Gaze at Gamla Stan from a distance and your eyes will automatically be drawn to the Royal Palace – or Kungliga Slottet, as it’s known in Swedish. This is easily the biggest structure in the area, dwarfing even the monumental parliament building.
This is one of Stockholm’s most popular tourist attractions and the Swedish royal family’s official residence – though in reality, they spend most of their time at Drottningholm Palace, around 10km west of the city centre.
The big, blocky building, arranged roughly in the shape of a hollow square with prongs sticking out from its corners, was designed to replace Stockholm’s Tre Kronor Castle, which burnt down in the 17th Century.
The replacement’s public-facing façade is relatively restrained but the interiors – in sumptuous rococo style – couldn’t be more extravagant. There are few places in Scandinavia quite this lavish.
A few different areas of the palace are open to the public. The best place to start is the so-called Royal Apartments, which are still used for receiving foreign politicians and monarchs.
Entering via an enormous stone staircase with painted ceilings overhead, you’ll soon reach the rooms where state guards were stationed whenever the monarch was in residence.
Continuing through the apartments, which are decorated with dazzling Corinthian columns and gilded cornices, you’ll come to the Victoria Drawing Room – probably the plushest room on this floor. Pendulous crystal chandeliers made in Vienna dangle over velvety red chairs and oval-shaped tables topped with marble stucco. The same room also houses busts of today’s king and queen, who still have their offices at Kungliga Slottet.
On the same floor in the Apartments of the Orders of Chivalry you’ll find an impressive collection of medals, uniforms and commemorative badges. One all-red uniform with velvety boots and white, ruffed cuffs – called the Dress of the Knight of the Order of the Polar Star – looks suspiciously like something Austin Powers might wear.
The next floor is largely given over to ‘guest accommodation’, but is really more of the same, with hall after hall of portraits. An intriguing list shows some of the dignitaries who’ve stayed here – from Prince Charles and Japanese Emperor Akihito to members of the Danish and Norwegian royal families.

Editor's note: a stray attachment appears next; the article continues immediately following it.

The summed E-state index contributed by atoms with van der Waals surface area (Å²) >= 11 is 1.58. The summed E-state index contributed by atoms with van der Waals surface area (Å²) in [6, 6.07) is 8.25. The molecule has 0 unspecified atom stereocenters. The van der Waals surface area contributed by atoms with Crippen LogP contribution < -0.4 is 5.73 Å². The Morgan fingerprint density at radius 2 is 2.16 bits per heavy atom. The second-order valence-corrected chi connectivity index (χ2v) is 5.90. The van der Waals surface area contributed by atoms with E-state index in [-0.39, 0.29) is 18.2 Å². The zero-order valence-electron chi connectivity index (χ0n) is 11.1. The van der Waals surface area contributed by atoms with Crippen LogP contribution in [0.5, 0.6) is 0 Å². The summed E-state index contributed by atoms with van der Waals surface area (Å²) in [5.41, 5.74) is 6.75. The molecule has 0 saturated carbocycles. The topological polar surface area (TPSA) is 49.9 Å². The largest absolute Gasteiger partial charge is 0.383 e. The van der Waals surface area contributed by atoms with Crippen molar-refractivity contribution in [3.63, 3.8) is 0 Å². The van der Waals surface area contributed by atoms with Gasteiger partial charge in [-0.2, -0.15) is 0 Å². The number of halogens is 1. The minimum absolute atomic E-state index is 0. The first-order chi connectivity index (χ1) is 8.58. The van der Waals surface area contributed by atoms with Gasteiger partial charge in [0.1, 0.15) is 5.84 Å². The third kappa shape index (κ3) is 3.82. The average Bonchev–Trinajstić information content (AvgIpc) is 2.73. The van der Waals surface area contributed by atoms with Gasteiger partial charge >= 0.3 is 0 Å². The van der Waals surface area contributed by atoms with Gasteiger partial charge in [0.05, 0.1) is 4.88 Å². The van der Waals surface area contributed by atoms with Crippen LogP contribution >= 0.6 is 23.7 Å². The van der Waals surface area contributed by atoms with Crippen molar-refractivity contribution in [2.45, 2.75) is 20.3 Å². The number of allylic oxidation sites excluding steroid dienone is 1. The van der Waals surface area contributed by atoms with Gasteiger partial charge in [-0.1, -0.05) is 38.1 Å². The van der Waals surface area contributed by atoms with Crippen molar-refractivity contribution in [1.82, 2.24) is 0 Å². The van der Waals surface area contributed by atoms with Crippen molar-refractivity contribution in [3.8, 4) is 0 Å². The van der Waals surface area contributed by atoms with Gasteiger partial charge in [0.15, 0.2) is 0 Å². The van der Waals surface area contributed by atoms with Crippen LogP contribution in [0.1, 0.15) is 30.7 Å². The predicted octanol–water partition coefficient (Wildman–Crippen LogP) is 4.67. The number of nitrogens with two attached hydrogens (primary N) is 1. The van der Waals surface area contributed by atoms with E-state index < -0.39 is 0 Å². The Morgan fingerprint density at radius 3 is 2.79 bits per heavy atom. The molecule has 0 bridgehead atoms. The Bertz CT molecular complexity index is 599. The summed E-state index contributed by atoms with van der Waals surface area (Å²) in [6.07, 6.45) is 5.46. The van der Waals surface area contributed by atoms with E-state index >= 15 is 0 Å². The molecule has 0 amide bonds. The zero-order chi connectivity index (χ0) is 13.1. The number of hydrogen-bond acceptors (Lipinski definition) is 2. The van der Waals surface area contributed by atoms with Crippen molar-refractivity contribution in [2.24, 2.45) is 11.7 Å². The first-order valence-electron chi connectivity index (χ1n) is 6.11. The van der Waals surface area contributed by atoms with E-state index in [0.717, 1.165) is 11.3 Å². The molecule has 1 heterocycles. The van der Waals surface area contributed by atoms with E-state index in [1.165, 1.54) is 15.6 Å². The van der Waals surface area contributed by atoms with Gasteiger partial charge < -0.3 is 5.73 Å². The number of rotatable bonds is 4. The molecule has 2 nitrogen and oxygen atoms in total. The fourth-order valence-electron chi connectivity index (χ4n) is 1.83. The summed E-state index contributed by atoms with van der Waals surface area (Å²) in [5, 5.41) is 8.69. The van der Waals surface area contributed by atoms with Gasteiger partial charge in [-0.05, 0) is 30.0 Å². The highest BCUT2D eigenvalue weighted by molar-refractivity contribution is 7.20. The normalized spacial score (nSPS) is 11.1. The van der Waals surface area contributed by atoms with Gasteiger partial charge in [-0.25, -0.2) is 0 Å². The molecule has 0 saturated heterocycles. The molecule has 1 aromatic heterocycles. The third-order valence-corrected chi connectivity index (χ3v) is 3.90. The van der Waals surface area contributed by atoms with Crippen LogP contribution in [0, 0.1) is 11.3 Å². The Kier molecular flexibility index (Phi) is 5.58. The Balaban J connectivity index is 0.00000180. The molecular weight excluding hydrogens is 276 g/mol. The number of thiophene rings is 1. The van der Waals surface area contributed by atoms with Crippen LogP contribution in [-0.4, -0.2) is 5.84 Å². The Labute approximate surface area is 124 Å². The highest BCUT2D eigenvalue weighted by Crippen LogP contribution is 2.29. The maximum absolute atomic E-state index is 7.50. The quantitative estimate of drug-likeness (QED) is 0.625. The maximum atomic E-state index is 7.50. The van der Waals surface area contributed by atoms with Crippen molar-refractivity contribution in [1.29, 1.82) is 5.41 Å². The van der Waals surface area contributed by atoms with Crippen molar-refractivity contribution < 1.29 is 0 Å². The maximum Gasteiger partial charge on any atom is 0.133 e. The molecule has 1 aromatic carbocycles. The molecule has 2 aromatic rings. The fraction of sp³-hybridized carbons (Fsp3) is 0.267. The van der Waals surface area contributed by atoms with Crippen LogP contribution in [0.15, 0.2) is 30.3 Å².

Karl XI’s Gallery, a long and skinny room on the same floor, is a superb example of the late Swedish baroque style. This room was inspired by the hall of mirrors at Versailles, and is arguably the highlight of a walk around the palace.
Down in the Treasury you can see Sweden’s glittering crown jewels, including ruby-encrusted sceptres and swords – some dating back to the 1500s. The admission charge at Kungliga Slottet also covers access to the Tre Kronor Museum, which has exhibits that were rescued from the original castle before it succumbed to flames – and some that were discovered after the castle’s destruction.
Because of the sheer size of the Royal Palace, it’s worth allowing at least two or three hours to explore. You may also want to time your visit to coincide with the pomp-filled Changing of the Guard ceremony. In summer, it takes place daily at 12.15pm (1.15pm on Sundays), with around 35 soldiers taking part. Between September and mid-April, the parade is held on Wednesday, Saturday and Sunday only, and starts between 11.45am and 1.10pm (times vary). Be careful not to get too close to any of the action when taking pictures, or you’ll get a rather frosty telling off.
Entry to the Royal Palace costs 160 SEK. Buy tickets from the office in the outer courtyard before trying to get inside. The admission price includes access to the Tre Kronor Museum and the Treasury (you can visit any time within seven days of purchasing). Admission for students and children aged 7–17 is half price (children under 7 go free).
The nearest T-bana station is Gamla Stan. It’s a five-minute walk from here to the palace. Otherwise, buses 2 and 55 run to Slottsbacken, just east of the palace.
The Royal Palace (Kungliga Slottet)
+46 840 261 30
Mid-May–June & late-Aug–mid-Sep: daily 10am–5pm
July–late-Aug: daily 8.30am–5pm
Mid-Sep–mid-May: Tues–Sun 10am–4pm